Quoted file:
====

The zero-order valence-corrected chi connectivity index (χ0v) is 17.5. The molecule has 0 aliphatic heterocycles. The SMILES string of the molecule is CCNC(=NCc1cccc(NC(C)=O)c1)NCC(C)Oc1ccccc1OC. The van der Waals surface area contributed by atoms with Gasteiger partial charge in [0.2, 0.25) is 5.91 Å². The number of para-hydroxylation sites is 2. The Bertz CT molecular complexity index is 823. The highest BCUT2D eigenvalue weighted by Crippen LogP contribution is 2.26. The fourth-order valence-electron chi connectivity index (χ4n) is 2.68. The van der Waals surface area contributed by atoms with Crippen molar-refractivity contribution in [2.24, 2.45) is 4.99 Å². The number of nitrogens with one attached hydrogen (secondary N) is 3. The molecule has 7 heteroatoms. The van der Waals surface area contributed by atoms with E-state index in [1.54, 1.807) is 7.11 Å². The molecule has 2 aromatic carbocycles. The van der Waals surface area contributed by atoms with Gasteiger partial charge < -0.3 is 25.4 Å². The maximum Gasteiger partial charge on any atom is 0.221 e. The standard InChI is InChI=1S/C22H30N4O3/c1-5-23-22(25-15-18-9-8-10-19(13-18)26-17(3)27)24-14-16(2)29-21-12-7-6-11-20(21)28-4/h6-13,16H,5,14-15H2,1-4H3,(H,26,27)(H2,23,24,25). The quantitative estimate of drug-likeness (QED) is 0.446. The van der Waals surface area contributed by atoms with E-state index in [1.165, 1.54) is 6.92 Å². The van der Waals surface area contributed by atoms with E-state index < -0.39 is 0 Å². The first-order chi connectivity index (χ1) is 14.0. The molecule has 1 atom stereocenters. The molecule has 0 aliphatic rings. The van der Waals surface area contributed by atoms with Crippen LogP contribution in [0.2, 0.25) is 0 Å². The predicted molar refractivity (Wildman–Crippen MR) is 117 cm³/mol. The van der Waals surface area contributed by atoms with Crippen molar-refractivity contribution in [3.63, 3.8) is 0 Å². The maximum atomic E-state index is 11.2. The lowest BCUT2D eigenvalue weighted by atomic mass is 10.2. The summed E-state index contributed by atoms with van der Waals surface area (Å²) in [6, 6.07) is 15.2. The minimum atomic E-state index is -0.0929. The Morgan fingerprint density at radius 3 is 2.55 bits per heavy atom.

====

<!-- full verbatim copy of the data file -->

The zero-order valence-corrected chi connectivity index (χ0v) is 17.5. The molecule has 0 aliphatic heterocycles. The SMILES string of the molecule is CCNC(=NCc1cccc(NC(C)=O)c1)NCC(C)Oc1ccccc1OC. The van der Waals surface area contributed by atoms with Gasteiger partial charge in [0.2, 0.25) is 5.91 Å². The number of para-hydroxylation sites is 2. The Bertz CT molecular complexity index is 823. The highest BCUT2D eigenvalue weighted by Crippen LogP contribution is 2.26. The fourth-order valence-electron chi connectivity index (χ4n) is 2.68. The van der Waals surface area contributed by atoms with Crippen molar-refractivity contribution in [2.24, 2.45) is 4.99 Å². The number of nitrogens with one attached hydrogen (secondary N) is 3. The molecule has 7 heteroatoms. The van der Waals surface area contributed by atoms with E-state index in [1.54, 1.807) is 7.11 Å². The molecule has 2 aromatic carbocycles. The van der Waals surface area contributed by atoms with Gasteiger partial charge < -0.3 is 25.4 Å². The maximum Gasteiger partial charge on any atom is 0.221 e. The standard InChI is InChI=1S/C22H30N4O3/c1-5-23-22(25-15-18-9-8-10-19(13-18)26-17(3)27)24-14-16(2)29-21-12-7-6-11-20(21)28-4/h6-13,16H,5,14-15H2,1-4H3,(H,26,27)(H2,23,24,25). The quantitative estimate of drug-likeness (QED) is 0.446. The van der Waals surface area contributed by atoms with E-state index in [1.165, 1.54) is 6.92 Å². The van der Waals surface area contributed by atoms with E-state index < -0.39 is 0 Å². The first-order chi connectivity index (χ1) is 14.0. The molecule has 1 atom stereocenters. The molecule has 0 aliphatic rings. The van der Waals surface area contributed by atoms with Crippen LogP contribution in [0.2, 0.25) is 0 Å². The predicted molar refractivity (Wildman–Crippen MR) is 117 cm³/mol. The van der Waals surface area contributed by atoms with Crippen molar-refractivity contribution in [3.63, 3.8) is 0 Å². The maximum atomic E-state index is 11.2. The lowest BCUT2D eigenvalue weighted by atomic mass is 10.2. The summed E-state index contributed by atoms with van der Waals surface area (Å²) in [6, 6.07) is 15.2. The minimum atomic E-state index is -0.0929. The Morgan fingerprint density at radius 3 is 2.55 bits per heavy atom.